Waifs in Literature in the Research Paper

Total Length: 1992 words ( 7 double-spaced pages)

Total Sources: 4

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Oliver went home with the elderly gentleman and his family and for the first time in his life, Oliver found himself in a situation where someone cared for him.

Oliver's moral character was somewhat better than Moll's. Despite the fact that he had no moral guidance, he recognized that stealing was wrong. Dickens writes,

What was Oliver's horror and alarm as he stood a few paces off, looking on with his eyelids as wide open as they would possibly go, to see the Dodger plunge his hand into the old gentleman's pocket, and draw from thence a handkerchief…in an instant, the whole mystery of the handkerchief, and the watches, and the jewels, and the Jew, rushed upon the boy's mind (82).

Moll, on the other hand, turned to theft deliberately when she was too old to turn the heads of men. Unlike the young Oliver who was too young to contemplate the future, Moll was well aware of the dire situation that she was in. She had qualms about turning to a life of crime at first, mostly because of her fear of being caught rather than out of any moral scruples, but she stated, "But my own distresses silenced all these reflections, and the prospect of my own starving, which grew every day more frightful to me, hardened my heart by degrees" (171).

Stealing was never an issue with Joseph Andrews. Things were stolen from Joseph on occasion, such as on page 42 where he was accosted by thieves who "stript him entirely naked, threw him in a ditch, and departed with their booty.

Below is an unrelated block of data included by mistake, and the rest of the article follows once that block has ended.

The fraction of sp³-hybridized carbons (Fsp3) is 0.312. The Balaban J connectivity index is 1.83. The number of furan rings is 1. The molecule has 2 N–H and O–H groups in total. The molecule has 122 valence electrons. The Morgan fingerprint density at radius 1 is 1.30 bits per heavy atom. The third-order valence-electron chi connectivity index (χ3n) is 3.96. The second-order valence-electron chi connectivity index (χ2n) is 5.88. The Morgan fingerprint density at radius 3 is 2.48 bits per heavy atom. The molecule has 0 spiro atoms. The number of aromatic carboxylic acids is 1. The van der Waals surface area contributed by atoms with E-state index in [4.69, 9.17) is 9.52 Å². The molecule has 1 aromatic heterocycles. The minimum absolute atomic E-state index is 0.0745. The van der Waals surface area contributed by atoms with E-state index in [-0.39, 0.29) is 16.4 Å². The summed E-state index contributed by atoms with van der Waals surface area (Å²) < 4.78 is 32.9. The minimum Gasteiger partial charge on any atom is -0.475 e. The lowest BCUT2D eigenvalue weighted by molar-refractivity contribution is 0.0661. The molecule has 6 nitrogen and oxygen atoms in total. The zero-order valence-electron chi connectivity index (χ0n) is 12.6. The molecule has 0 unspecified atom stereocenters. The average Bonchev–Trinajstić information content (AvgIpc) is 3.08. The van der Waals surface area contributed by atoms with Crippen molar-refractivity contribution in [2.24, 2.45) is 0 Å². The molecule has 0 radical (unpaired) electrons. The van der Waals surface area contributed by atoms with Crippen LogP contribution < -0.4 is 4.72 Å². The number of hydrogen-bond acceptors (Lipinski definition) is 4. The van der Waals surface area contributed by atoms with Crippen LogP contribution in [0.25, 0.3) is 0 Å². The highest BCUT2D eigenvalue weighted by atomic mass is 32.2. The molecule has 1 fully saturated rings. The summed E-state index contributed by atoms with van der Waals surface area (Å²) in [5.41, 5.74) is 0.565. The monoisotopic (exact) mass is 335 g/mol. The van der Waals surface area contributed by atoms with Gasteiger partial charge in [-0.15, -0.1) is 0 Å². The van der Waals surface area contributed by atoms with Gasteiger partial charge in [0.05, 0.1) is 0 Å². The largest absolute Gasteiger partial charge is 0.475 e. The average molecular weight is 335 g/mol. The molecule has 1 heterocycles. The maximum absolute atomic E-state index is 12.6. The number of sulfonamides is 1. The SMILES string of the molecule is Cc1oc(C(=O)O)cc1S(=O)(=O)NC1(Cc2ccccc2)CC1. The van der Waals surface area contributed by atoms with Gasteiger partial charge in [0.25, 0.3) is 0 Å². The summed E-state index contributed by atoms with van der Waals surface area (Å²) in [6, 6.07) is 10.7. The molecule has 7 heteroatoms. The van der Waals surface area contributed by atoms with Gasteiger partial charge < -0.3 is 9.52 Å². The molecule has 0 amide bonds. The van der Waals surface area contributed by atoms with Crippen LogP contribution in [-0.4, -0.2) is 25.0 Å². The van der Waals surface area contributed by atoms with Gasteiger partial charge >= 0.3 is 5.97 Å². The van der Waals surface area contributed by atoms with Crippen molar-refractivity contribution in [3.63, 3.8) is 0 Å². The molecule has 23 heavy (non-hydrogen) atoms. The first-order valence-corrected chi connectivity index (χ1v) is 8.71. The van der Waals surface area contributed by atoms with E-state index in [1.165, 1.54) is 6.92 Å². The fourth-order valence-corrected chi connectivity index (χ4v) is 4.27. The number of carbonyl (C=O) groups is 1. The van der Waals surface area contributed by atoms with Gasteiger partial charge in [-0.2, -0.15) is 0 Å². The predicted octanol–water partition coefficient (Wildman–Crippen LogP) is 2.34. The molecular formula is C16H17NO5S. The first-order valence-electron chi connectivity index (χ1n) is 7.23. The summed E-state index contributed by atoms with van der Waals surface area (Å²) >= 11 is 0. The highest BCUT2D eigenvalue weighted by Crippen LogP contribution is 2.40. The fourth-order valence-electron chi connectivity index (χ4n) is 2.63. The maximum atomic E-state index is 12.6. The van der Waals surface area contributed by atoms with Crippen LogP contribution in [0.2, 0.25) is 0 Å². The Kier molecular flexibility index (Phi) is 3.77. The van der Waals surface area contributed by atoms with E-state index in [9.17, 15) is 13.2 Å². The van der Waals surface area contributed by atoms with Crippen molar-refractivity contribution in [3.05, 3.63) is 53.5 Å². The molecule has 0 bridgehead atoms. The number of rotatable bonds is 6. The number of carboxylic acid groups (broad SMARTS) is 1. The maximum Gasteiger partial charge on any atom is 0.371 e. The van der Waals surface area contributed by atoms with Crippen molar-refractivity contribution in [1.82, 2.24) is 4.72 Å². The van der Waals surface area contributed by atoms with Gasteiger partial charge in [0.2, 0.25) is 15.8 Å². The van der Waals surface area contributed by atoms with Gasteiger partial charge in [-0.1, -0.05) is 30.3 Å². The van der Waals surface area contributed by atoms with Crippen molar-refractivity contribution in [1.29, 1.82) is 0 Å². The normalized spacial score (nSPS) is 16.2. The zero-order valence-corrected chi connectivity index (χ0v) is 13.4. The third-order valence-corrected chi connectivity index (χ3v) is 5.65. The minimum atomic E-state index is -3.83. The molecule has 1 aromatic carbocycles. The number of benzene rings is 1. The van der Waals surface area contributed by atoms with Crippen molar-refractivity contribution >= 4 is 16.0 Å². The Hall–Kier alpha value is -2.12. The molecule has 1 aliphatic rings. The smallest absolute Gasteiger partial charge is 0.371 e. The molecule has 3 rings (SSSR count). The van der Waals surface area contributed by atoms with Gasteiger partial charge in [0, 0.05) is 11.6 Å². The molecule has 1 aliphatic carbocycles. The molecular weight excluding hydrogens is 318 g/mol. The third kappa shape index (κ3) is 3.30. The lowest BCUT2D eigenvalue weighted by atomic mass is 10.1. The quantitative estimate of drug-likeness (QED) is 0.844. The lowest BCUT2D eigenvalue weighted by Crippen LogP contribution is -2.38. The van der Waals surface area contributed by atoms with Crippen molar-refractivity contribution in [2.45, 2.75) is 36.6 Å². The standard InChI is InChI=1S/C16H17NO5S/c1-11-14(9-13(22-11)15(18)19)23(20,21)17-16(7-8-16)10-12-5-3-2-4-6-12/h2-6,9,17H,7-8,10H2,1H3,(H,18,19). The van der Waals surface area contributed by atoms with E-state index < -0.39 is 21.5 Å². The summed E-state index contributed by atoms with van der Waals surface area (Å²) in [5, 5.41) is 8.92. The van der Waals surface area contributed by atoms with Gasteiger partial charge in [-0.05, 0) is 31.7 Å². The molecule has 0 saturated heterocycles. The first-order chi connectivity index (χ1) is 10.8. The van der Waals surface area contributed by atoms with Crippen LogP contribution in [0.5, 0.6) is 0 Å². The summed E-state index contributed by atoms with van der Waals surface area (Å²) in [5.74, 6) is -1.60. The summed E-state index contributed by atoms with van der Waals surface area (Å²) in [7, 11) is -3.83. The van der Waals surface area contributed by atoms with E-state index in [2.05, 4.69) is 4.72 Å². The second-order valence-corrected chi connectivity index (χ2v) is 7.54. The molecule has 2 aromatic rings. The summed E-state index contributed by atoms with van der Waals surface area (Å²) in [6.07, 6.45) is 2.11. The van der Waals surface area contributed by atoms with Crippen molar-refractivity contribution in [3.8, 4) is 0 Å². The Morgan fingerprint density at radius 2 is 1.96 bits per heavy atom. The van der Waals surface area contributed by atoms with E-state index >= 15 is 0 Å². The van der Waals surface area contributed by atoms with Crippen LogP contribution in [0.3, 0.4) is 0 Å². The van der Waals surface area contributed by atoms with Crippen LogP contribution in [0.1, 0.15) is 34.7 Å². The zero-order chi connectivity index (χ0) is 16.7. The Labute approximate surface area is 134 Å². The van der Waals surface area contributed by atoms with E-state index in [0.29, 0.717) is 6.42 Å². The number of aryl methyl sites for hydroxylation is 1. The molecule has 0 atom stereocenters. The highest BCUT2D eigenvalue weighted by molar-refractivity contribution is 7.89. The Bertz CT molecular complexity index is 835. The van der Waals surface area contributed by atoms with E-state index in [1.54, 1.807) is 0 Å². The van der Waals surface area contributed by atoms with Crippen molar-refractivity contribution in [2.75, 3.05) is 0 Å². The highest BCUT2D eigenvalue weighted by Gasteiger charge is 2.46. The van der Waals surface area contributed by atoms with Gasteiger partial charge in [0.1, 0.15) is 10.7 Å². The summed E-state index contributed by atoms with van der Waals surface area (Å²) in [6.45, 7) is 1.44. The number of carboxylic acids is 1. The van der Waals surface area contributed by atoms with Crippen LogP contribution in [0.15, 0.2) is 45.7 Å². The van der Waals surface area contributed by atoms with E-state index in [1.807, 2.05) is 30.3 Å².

" Joseph himself was a moralistic individual who did not steal from others. He wrote to his sister from the inn after having been beaten and asked her, "What but innocence and virtue could give any comfort to such a miserable wretch as I am?" (48). Regardless of the situation, Joseph sought first to preserve his morality.


In the end, Moll's character was the most deeply affected by the lack of family and friends, perhaps because hers was not a temporary plight but a life sentence. She was born an illegitimate foundling and spent her adult life bouncing from one relationship to another with no firm sense of security or stability. Her rootless existence caused her to make self-destructive choices. Oliver's character was affected deeply by his suffering, but unlike Moll, his suffering ended when he was permanently reunited with his biological family. Out of all three of the characters, Joseph was the least affected. Although he was raised by a family other than his biological parents, he was still loved and cherished by those around him.

Works Cited

Defoe, Daniel. Moll Flanders. New York: Penguin Group, 1996. Print.

Dickens, Charles. Oliver Twist. New York: Peebles Press International, n/d. Print.

Fielding, Henry. Joseph Andrews. United States: Martin C. Battestin, 1961. Print.

Gast, M.A. Nicole. Marriages and the Alternatives….....

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